But after five years, I’ve reached my toll. I have decided to leave my nursing career and leave the health care system completely. I’m hoping to enter a profession where I can be treated as an equal and respected as an independent worker. Within the comments of nurse’s eating their young, I thought I might add in my experiences.

    • We need more men in nursing. I’m lucky enough to have 2 on my ward. They are just as competent as anyone else and certainly “balance out the hormones” so to speak. The more the merrier! We also have female wardspersons. I, too, had a poor experience as a new grad during my Theatre rotation and it’s not an area I desire to return to. The only person that acknowledged my existence on my first day was my preceptor. I even had a relative working there who chose to continue to ignore me when she found out who I was. The theatre staff laughed at me every time I left theatre to get some items and I even apologised to a CNS for not being born a theatre CNS like she was. All because I couldn’t find an item in a few seconds. Never again! Having said all that, the rest of my Grad year was fantastic. I still remember what it was like to be a new nurse so I try now, as CNE, to be like the nice nurses I had. I’m probably too soft.

    • Misandry is rampant in nursing and I’ve been told to my face that my gender is inferior, as well as been taken advantage of due to the perception that males are to be utilised for strength and ALL the heavy activities. My work too was micromanaged and scrutinised because I was considered, and I quote, a ‘useless male’. I too am planning to leave the floor and this is one of the many reasons for that. Male nurses will continue to be generally viewed as inferior and perceived as unsuitable for nursing until this reverse sexism is stamped out.

  26. Hello ‘Male Nurse’, I totally sympathise … I’ve been in your situation as well.

    Would love to move into something else, but I’m too old! If I can stick it out for another two years, I can pull all my Super out and start up my own business.

    Would then drop down to one shift a week or fortnight (just to keep entitlements going) and effectively regain control (over rostering / lifestyle etc. )

    Best of luck to all us ‘Male Nurses’ out there, struggling to achieve recognition in a ‘woman’s world’.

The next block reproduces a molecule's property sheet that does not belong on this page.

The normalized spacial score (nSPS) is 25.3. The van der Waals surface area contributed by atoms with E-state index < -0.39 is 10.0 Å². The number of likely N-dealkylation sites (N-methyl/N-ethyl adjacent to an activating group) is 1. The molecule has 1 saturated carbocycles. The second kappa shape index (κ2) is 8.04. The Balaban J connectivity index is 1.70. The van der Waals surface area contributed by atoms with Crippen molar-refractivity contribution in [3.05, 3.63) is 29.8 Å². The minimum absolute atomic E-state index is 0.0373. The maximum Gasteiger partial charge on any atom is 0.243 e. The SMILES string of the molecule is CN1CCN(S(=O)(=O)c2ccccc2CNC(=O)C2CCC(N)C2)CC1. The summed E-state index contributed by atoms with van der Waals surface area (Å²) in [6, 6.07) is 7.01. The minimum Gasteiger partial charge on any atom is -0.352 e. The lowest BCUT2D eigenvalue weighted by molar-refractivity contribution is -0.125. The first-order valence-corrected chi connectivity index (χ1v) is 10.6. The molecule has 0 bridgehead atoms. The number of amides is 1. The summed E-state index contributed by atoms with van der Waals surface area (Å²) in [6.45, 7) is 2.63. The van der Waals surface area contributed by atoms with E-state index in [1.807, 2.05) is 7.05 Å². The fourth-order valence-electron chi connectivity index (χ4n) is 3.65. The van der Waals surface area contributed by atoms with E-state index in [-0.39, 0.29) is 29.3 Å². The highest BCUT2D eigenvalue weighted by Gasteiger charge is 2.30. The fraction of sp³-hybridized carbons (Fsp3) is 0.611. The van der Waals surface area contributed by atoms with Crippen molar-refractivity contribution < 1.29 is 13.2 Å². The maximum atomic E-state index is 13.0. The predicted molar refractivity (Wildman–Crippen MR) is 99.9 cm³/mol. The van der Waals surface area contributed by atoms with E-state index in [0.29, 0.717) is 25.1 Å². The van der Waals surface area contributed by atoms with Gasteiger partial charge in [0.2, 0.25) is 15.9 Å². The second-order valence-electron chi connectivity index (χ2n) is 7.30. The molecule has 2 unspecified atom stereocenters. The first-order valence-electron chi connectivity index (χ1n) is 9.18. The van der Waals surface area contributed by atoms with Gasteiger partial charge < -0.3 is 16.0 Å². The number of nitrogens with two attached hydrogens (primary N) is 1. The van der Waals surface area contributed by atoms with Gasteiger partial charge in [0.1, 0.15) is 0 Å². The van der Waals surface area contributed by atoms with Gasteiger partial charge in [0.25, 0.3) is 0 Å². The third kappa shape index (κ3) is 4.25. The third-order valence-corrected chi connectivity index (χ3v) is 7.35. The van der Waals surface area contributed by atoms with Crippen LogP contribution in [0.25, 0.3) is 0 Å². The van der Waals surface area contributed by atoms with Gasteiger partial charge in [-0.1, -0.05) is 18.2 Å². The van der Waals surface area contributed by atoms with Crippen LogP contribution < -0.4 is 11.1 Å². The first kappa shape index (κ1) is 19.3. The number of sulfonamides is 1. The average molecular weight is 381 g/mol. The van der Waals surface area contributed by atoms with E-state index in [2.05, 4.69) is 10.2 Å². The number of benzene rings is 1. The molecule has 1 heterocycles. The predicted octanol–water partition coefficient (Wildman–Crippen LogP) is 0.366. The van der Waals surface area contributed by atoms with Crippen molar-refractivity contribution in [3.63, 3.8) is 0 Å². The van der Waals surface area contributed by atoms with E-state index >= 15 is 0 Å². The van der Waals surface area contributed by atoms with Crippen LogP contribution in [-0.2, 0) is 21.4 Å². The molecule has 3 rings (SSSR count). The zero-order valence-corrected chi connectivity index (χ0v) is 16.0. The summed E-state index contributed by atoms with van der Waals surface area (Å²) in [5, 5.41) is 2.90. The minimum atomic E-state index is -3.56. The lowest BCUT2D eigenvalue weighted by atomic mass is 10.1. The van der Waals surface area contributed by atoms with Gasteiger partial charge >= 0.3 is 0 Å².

• Gordo and Dan: I sympathise. Completely.

      I did the profession for 25 years and realised that it’s pretty consistent that if you’re a male nurse, you not only have to put up with that general culturally ingrained bullying that is widespread, but that very special brand that is reserved for male nurses as well.

      Historically, I have never known bullying to be addressed anywhere in the world even after formal reports identify it as rampant. I worked in Tassie for a long time and the state government does an employee satisfaction survey every couple of years and every year it makes the news that 60% of nurses feel bullied by colleagues and managers. And every year, nothing gets done about it. One report about the theatres of a major hospital here described ‘a culture of bullying that is so culturally ingrained that it is unlikely that any intervention can resolve it’.

      If you are still a nurse, good on you: you’re the salt of the earth, but after 25 years of being treated like, well, I don’t know what, my self esteem couldn’t handle it any more. No matter how hard I worked, it seemed staff (young and old, university and hospital trained) never stopped digging and poking. I had my own personal nervous breakdown and pulled the pin on the career. I now brew coffees in a mate’s cafe and make about a third of the money I did as a mid level manager in nursing. But man oh man, the peace I feel inside: worth the sacrifice and I should have done it 24 years sooner.

  27. Welcome to nursing. I have so little faith that I won’t be attacked because of these comments that this is not my real name. Women have always viewed male nurses as second class. Less than a year ago I was told that men should not be nurses. I will quite happily now pick a fight with these and be there in support of others who are being attacked. Anyone who thinks this doesn’t happen, get out from behind the desk and work for a living.

  28. I am so sorry to read both of these comments, it saddens me to read that we are not only doing this to new nurses but to males of the same standing. What can I say… no apologises will change how you both feel about how you have been treated.

  29. I’m saddened to read all these comments, we are so much still a ‘them and us’, instead of just us. Hospital based training, like it or not, is well and truly over, so get over it. We should be sharing our knowledge, not dividing the profession further.